by Olivier Grandjean
Digital transformation for wealth managers is often a hard concept to understand. When does an IT project turn out to be digital? What does a digital offering or a digital project really mean? In which aspects do digital transformation programmes differ from traditional change delivery programmes? Are we not all #DigiLost in the digital revolution? Olivier Grandjean and Katharina Mohr help provide a guiding light.
Digital transformation is the “buzz phrase” of the moment, reports an article in the UK’s Guardian newspaper. However, as the author admitted, “I’m still not sure it’s clearly understood”. That story was published in 2013. Fast-forward to the December 2018 edition of CIO magazine and one article carries the headline “What is digital transformation?” Five years separate the two pieces, but it’s clear that the concept of digital transformation remains mysterious.
Unhelpfully, it can be defined in numerous ways, which means that three companies can talk about their digital transformation projects and all have something different in mind. It’s no wonder some clients are #DigiLost.
Broadly speaking, digital transformation is not about rethinking the way a company does business, but how the value would be delivered to its customers once removing legacy technology constraints.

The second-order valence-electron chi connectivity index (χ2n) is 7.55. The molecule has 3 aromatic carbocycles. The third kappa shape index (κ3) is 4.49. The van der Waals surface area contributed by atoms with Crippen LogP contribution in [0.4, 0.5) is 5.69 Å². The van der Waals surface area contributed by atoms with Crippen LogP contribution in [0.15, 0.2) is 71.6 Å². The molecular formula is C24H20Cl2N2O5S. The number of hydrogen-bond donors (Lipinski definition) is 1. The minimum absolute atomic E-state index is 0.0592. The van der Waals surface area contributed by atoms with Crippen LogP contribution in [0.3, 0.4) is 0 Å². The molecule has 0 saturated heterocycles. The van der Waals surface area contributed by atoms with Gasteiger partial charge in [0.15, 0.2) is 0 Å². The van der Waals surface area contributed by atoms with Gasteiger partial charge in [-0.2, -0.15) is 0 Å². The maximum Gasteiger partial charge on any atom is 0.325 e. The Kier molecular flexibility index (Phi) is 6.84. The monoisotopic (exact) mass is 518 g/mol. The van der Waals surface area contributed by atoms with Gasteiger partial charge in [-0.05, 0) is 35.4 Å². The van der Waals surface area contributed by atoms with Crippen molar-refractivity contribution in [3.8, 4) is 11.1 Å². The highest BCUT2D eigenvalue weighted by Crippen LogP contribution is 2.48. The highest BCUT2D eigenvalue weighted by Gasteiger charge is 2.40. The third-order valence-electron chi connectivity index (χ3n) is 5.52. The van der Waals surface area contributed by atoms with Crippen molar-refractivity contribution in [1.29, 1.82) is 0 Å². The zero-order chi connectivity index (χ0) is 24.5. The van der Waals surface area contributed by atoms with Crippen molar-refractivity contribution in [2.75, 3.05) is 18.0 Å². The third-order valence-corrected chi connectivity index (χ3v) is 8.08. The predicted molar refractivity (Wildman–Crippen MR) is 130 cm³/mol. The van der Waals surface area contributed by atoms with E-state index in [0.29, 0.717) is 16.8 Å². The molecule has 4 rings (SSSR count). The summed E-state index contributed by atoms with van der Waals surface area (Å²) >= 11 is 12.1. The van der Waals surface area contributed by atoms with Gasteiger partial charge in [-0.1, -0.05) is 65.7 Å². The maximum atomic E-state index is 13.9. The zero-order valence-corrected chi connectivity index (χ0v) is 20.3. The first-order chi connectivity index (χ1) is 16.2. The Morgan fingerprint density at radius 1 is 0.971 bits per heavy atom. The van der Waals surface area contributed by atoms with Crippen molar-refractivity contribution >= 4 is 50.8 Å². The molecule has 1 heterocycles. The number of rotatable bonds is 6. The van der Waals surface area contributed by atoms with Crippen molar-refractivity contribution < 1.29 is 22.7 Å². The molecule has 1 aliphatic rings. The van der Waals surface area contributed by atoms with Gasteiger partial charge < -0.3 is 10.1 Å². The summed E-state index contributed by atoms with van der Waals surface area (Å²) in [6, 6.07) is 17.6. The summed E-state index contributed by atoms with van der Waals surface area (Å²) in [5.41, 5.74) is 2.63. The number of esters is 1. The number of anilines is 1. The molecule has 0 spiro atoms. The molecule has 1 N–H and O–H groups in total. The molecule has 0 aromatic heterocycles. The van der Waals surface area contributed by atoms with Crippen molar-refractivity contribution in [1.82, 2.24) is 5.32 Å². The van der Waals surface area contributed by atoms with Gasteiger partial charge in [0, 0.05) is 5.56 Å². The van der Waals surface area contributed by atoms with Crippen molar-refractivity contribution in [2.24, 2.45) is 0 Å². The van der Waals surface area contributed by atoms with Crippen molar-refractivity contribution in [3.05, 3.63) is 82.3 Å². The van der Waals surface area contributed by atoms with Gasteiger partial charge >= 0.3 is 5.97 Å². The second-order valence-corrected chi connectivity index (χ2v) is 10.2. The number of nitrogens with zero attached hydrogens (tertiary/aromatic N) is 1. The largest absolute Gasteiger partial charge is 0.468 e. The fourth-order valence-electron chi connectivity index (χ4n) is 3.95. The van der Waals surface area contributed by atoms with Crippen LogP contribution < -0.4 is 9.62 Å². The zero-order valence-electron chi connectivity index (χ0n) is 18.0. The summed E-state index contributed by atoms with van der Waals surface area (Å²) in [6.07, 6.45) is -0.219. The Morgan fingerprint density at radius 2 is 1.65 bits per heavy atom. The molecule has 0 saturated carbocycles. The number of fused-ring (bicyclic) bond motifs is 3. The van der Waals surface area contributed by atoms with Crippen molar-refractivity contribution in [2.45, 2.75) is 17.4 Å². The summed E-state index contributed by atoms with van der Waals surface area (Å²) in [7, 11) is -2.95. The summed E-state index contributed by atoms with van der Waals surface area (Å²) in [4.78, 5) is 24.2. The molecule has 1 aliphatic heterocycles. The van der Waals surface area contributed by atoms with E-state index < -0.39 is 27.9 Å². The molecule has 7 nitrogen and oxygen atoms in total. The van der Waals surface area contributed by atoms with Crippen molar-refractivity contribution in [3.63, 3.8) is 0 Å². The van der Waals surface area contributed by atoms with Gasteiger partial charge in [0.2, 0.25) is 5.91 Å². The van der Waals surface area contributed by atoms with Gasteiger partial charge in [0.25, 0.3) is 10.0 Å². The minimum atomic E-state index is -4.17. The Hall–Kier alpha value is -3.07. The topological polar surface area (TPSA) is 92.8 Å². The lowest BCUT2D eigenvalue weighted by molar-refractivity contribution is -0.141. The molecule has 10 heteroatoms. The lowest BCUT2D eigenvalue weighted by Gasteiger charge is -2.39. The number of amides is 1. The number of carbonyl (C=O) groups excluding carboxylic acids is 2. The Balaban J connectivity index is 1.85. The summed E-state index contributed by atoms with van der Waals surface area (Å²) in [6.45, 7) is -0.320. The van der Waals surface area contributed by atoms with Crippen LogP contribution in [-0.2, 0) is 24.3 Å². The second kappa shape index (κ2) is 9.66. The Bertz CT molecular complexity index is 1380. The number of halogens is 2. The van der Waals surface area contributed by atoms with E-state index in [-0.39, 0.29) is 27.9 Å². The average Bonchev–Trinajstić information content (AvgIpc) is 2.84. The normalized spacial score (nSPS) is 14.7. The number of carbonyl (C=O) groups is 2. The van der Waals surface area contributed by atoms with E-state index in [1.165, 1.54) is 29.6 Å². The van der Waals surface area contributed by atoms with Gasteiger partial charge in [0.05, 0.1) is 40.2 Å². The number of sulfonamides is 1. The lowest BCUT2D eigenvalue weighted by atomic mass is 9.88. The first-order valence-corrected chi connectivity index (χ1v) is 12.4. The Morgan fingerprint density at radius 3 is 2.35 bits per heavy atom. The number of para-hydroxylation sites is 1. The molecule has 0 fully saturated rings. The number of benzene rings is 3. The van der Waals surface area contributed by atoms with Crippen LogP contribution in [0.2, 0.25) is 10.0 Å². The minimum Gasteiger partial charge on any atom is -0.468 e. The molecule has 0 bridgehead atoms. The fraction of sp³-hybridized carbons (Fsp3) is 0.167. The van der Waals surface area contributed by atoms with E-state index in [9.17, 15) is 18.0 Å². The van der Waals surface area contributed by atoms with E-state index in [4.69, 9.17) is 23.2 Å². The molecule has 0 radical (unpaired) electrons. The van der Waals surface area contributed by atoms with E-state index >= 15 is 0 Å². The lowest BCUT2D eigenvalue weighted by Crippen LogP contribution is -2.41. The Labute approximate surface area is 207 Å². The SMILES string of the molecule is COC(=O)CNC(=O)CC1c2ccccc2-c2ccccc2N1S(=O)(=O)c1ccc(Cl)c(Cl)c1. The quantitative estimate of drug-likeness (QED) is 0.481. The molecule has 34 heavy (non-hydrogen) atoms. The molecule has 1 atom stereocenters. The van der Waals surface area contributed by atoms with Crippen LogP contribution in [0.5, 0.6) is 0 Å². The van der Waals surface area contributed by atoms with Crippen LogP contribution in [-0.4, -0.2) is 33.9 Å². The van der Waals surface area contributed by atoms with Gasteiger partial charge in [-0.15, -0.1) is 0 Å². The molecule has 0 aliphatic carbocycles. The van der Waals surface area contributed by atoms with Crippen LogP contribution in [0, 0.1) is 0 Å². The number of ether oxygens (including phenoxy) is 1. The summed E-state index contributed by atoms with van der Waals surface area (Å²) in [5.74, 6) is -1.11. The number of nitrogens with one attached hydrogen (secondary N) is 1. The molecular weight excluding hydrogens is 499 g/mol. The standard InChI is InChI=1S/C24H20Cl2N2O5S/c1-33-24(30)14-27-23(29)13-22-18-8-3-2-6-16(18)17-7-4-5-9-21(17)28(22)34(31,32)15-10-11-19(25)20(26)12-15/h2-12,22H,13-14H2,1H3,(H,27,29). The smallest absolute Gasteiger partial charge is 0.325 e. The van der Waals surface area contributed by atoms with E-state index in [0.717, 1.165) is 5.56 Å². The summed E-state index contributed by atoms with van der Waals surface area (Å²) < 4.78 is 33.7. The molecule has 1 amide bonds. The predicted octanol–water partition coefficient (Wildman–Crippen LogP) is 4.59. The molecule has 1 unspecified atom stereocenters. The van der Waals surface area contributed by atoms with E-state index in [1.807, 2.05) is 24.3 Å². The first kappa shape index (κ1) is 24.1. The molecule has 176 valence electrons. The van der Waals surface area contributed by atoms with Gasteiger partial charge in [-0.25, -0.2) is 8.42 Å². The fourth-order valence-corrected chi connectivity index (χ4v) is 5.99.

What is important for decision-makers is to ignore the technological buzz, previous barriers and current processes and remain focused on the new business model, its value to the organisation and how it will contribute to the company’s overall success.
A guide for the #DigiLost
Unfortunately, it’s easy to lose that focus. The C-suite gets distracted by the variety of new technologies involved, which seem to arise and then be superseded at bewildering speed, as well as by the complexity of day-to-day business interactions that need to be digitised. It’s easy to get lost amid all this complexity, focusing either on technology, on a specific business line or on single user’s needs, but it is possible to find a map.
Digital transformation represents a profound change in wealth management culture, requiring a vision for new products, optimised processes and fresh channels that the wealth manager needs to activate to remain relevant.
The obvious need to activate optimised scalable support functions in the middle and back office is often wrongly called ‘digital’. Digital is not a new word for IT change delivery. Even when digitising legacy paper-based processes, an optimisation project may not highlight any of the four factors characterising a strong digital offering and benefitting customer experience:
A Lean Customer Experience – This goes beyond existing service optimisation; Clients want to be able to seamlessly shift their interactions between self-service, remote support and a final interaction with the relationship manager. Due to the variety of services proposed and required information continuity in customer interactions, the C-suite needs to dictate a list of priority digital users (including their hierarchy in accessing digital information). Other personas (such as middle office users) may benefit partially from the related digital investment but are not considered decision critical.